Calm before the storm as there is little good news on the near term horizon
US stock market have remained calm in the face of most economic data, pointing to weakening outlook as Covid-19 infections and fatalities continue to climb. Although the VIX fear gauge index still remains elevated, it has been drifting lower, testing its six month lows when the pandemic first led to surging volatility in late February. Meanwhile, President Trump’s executives orders over the weekend to extend the Covid relief programs using disaster relief funds could provide some respite for plunging consumer activity but a more comprehensive fiscal aid, especially for financially stressed states and their employees still look out of reach as bipartisan negotiations between US lawmakers have all but broken down.
In Japan, the only source of stock market support seems to be coming from BOJ’s unrelenting equity ETF purchases while overseas investors have continued to shed their weighting in yen denominated stocks with most funds now notably underweight in Japanese stocks. The combination of generally weak corporate earnings results, anaemic guidance for the rest of the fiscal term, Abe government’s inaction in tackling the spread of the virus, not to mention, weakening dollar against the yen have all dampened sentiment in our own market. With geopolitical tensions on the rise as US continues to toughen its stance against dealing with China’s government and its technology companies, besides growing hopes for effective Covid-19 vaccines in the pipeline, there really is very little short term positives to get too excited about, leaving us increasing cautious in the shorter term.
Technology earnings starting to wobble while geopolitics weigh on their outlook
For the first time since becoming very bullish in January 2019, we are starting to turn more cautious of near term outlook for technology stocks, particularly the semiconductor-related plays. Indeed, for all of this year we have been bullish on the sector, arguing how the pandemic is accelerating the global digitalisation trends and considering our recommended overweight stance in the tech space as one of the better defensive strategies during this global health crisis. Needless to add, the strategy has paid off handsomely, far more so than we had hoped only a few months ago.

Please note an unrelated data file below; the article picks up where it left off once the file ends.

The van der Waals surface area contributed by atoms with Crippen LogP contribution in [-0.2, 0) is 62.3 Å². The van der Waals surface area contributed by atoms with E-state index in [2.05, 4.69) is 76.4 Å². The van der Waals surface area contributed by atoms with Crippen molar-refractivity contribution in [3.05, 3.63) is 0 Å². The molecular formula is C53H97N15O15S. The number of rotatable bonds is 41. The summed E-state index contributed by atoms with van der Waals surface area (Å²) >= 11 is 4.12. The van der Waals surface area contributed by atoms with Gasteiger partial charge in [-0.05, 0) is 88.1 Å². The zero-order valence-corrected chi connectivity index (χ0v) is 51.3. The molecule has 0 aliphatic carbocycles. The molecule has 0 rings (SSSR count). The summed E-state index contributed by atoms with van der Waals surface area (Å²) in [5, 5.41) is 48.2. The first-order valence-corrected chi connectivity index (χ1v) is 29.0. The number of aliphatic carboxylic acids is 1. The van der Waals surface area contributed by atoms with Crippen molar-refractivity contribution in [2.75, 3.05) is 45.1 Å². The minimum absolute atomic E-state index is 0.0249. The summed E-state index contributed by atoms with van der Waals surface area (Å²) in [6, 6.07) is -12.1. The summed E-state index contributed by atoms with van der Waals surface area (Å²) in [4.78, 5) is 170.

However, even this sector seems to be entering a soft patch with data centres now looking to digest their heavy purchases of semiconductors acquired over the past two quarters as inventory levels have become elevated. Meanwhile big rebound in sales of PCs and laptops are starting to also cool off and chip demand for factory automation equipment, autos and other industrial-related segments have yet to post strong enough rebound to provide any downside protection. Indeed, the only sub-segment where there is some good evidence for a recovery is the global smartphone market led by 5G handset sales in China.
But even in this area, geopolitical uncertainties could weigh heavily on the related names. News that the US government could ban the use of not only TikTok, but also the WeChat app in the US and by US companies could add much anxiety for tech investors. Although the wording of the ban remains vague to fully understand its global implications, as we have long forewarned, should WeChat and its mini-apps be forced out of Apple’s iOS echo system world-wide, its sales in China would plummet. Although we had always seen this as a risk facing the US smartphone giant should China retaliate for Google being banned to supply its latest Android OS to Huawei, we never thought the WeChat ban could be initiated by the US itself, which for all practical purposes, would be a huge own goal. Needless to add, such a scenario would pose a serious risk to the entire technology supply chain.
Looking to raise exposure to high quality cyclical/industrial names
Although we have been steering clear of traditional cyclical/industrial names for all of this year, and having avoided suggesting to participate in their short-lived rally that started in late May, we now feel that with their poor earnings outlook having finally been released, some of the related high quality names are starting to look fairly attractive on the assumption that the effects of the pandemic will become far less pronounced by March of next year. On the other hand, we now feel that expectations for tech names are so inflated that any downward adjustment to their short term order outlook leaves them prone to sharp sell-offs. In our own market we have seen this in names such as Advantest (6857), Lasertech (6920) and Sumco (3436) whose shares have been punished for pointing to some short term cooling off in bookings by chip makers. In the US, recent sell-off in memory names led by Western Digital (WDC) after unveiling its expectations for a weaker quarter is also worth noting.
As a rule, we are currently looking for Japanese firms which have relatively high market share in their respective segments, strong balance sheets and trade at historically low earnings multiples relative to their peak earnings which ideally should have been reached in the past two terms. We think the combination of potential launch in Covid-19 vaccines by the year-end and a high probability of change in the leadership in the White House which we think will ultimately lead to a less combative US stance against trade and business with China could lead to a dramatic rerating in some of Japan’s most bombed out cyclical/industrial names.